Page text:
Leland Yee Resume Shows History Of Successful Lawmaking, Murmurs Of Misconduct

SAN FRANCISCO (CBS SF) — State Senator Leland Yee’s arrest Wednesday opens an unexpected chapter in the career of an accomplished lawmaker who has previously been targeted by accusations of wrongdoing.

Representing District 8, which includes San Francisco and San Mateo County, Yee was the first Chinese American ever elected to the California State Senate, according to his biography. He had previously served as the District 12 state assemblyman, San Francisco District 4 supervisor and as the head of the San Francisco School Board.

The 2-term senator has passed 181 pieces of legislation, advocating on behalf of education funding, mental health services and consumer protections. Following KPIX 5 reports, Yee also pushed for reforms to the California ‘Bullet Button’ loophole law for stronger assault weapons regulations. His gun control efforts led to at least one death threat against him.

Lee has also gained notoriety for his opposition to proposed legislation banning shark fin sales and for pushing through heavy fines for speeders on some of San Francisco most dangerous traffic corridors.

Yee has also faced several accusations of misconduct or outright criminal activity. According to the San Francisco Chronicle he was twice pulled over in 1999 on suspicion of cruising for prostitutes. He said at the time that those were incidents of mistaken identity, and no charges were ever filed. Hawaiian police officers say Yee was once arrested in 1992 for shoplifting an 8 ounce bottle of suntan oil from a store. He was reportedly taken downtown and booked for the $8 theft, but charges were never pursued after he returned to San Francisco, where he was a School Board member at the time.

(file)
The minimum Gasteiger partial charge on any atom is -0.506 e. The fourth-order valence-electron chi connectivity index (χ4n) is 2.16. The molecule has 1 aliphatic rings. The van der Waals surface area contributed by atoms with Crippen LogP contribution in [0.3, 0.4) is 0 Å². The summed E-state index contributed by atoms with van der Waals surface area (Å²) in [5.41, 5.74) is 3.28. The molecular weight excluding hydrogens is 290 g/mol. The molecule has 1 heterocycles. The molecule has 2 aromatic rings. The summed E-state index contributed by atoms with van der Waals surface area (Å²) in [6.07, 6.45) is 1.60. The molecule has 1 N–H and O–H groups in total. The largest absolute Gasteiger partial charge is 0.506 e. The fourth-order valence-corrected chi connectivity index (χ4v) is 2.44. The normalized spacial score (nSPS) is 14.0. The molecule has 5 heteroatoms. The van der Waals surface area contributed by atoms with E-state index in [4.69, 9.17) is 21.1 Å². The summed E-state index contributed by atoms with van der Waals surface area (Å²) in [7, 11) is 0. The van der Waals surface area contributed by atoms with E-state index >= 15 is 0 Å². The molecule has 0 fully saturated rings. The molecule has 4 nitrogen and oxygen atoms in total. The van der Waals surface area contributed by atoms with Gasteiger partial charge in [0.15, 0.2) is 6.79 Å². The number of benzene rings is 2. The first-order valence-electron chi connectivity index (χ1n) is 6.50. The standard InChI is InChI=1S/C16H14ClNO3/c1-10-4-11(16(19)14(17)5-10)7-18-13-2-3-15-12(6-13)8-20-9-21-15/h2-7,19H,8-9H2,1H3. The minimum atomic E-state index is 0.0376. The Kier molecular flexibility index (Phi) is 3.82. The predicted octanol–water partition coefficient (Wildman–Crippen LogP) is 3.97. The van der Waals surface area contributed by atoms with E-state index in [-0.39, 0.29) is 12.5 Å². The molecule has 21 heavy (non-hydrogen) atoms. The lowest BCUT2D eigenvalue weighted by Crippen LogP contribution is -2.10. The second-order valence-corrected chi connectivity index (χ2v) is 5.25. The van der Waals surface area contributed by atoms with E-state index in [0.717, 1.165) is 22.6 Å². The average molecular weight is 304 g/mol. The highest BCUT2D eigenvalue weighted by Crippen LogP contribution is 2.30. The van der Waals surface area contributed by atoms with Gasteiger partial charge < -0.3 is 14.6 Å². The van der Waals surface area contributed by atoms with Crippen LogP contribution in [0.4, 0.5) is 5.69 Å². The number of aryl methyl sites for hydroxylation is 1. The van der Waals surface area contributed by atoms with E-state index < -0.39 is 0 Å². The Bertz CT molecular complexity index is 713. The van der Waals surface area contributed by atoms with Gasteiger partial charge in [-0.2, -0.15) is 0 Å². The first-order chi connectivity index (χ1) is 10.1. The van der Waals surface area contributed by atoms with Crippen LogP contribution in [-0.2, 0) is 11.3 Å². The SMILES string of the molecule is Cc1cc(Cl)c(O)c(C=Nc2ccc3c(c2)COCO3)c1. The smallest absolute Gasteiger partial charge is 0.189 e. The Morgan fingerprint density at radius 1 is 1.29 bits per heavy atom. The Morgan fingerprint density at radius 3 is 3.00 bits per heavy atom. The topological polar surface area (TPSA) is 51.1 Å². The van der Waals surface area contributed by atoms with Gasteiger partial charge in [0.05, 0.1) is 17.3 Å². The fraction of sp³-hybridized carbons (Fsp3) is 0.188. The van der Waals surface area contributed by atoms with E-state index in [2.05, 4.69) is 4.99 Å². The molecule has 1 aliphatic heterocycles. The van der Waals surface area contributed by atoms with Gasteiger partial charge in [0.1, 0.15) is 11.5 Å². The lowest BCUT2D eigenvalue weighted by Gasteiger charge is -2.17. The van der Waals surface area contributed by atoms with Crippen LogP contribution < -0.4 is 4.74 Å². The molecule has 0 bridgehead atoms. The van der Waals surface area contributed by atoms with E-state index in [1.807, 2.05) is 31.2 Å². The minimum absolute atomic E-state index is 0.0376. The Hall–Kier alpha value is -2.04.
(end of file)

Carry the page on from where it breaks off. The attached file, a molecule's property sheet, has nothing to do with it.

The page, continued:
In a 2011 article profiling Yee as a San Francisco mayoral candidate the San Francisco Weekly accused Yee of “a series of possible ethical breaches so numerous and bizarre that voters might feel compelled to seek out extraordinary accomplishments to balance out his weird record.”

The SF Weekly also accused Yee of close ties with donors and raised questions about how his stated income could possibly cover his existing debts. It also claims he was ordered to remove his children from a San Francisco public school when it was revealed that his children’s listed address was not the same as what was listed on his voter registration card.

 

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